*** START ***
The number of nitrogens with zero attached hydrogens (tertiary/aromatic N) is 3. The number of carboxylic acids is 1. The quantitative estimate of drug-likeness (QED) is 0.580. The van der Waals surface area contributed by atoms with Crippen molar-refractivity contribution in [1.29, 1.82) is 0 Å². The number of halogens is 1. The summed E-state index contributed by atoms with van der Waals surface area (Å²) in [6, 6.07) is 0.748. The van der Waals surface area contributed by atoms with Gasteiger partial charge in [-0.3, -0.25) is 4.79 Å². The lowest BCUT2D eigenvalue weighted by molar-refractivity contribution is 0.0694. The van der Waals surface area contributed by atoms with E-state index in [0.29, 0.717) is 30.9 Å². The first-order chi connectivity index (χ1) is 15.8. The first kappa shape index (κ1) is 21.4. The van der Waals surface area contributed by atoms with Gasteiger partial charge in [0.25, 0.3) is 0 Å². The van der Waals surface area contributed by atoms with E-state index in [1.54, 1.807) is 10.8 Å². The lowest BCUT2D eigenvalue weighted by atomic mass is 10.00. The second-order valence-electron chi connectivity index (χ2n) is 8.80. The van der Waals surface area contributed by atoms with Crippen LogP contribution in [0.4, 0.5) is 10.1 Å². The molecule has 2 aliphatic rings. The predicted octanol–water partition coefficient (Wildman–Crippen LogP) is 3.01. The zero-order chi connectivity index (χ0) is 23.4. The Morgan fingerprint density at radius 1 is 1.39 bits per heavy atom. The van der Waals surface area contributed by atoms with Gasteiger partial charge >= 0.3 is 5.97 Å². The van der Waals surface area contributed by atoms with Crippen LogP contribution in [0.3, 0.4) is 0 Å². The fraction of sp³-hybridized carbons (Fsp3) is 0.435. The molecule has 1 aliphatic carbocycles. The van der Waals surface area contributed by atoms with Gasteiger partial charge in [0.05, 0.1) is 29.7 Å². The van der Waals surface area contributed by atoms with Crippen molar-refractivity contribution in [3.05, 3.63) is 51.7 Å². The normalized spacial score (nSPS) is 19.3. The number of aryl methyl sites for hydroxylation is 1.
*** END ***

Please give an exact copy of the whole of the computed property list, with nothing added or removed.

The number of nitrogens with zero attached hydrogens (tertiary/aromatic N) is 3. The number of carboxylic acids is 1. The quantitative estimate of drug-likeness (QED) is 0.580. The van der Waals surface area contributed by atoms with Crippen molar-refractivity contribution in [1.29, 1.82) is 0 Å². The number of halogens is 1. The summed E-state index contributed by atoms with van der Waals surface area (Å²) in [6, 6.07) is 0.748. The van der Waals surface area contributed by atoms with Gasteiger partial charge in [-0.3, -0.25) is 4.79 Å². The lowest BCUT2D eigenvalue weighted by molar-refractivity contribution is 0.0694. The van der Waals surface area contributed by atoms with E-state index in [0.29, 0.717) is 30.9 Å². The first-order chi connectivity index (χ1) is 15.8. The first kappa shape index (κ1) is 21.4. The van der Waals surface area contributed by atoms with Gasteiger partial charge in [0.25, 0.3) is 0 Å². The van der Waals surface area contributed by atoms with E-state index in [1.54, 1.807) is 10.8 Å². The lowest BCUT2D eigenvalue weighted by atomic mass is 10.00. The second-order valence-electron chi connectivity index (χ2n) is 8.80. The van der Waals surface area contributed by atoms with Crippen LogP contribution in [0.4, 0.5) is 10.1 Å². The molecule has 2 aliphatic rings. The predicted octanol–water partition coefficient (Wildman–Crippen LogP) is 3.01. The zero-order chi connectivity index (χ0) is 23.4. The Morgan fingerprint density at radius 1 is 1.39 bits per heavy atom. The van der Waals surface area contributed by atoms with Gasteiger partial charge >= 0.3 is 5.97 Å². The van der Waals surface area contributed by atoms with Crippen LogP contribution in [0.3, 0.4) is 0 Å². The fraction of sp³-hybridized carbons (Fsp3) is 0.435. The molecule has 1 aliphatic carbocycles. The van der Waals surface area contributed by atoms with Gasteiger partial charge in [0.05, 0.1) is 29.7 Å². The van der Waals surface area contributed by atoms with Crippen molar-refractivity contribution in [3.05, 3.63) is 51.7 Å². The normalized spacial score (nSPS) is 19.3. The number of aryl methyl sites for hydroxylation is 1.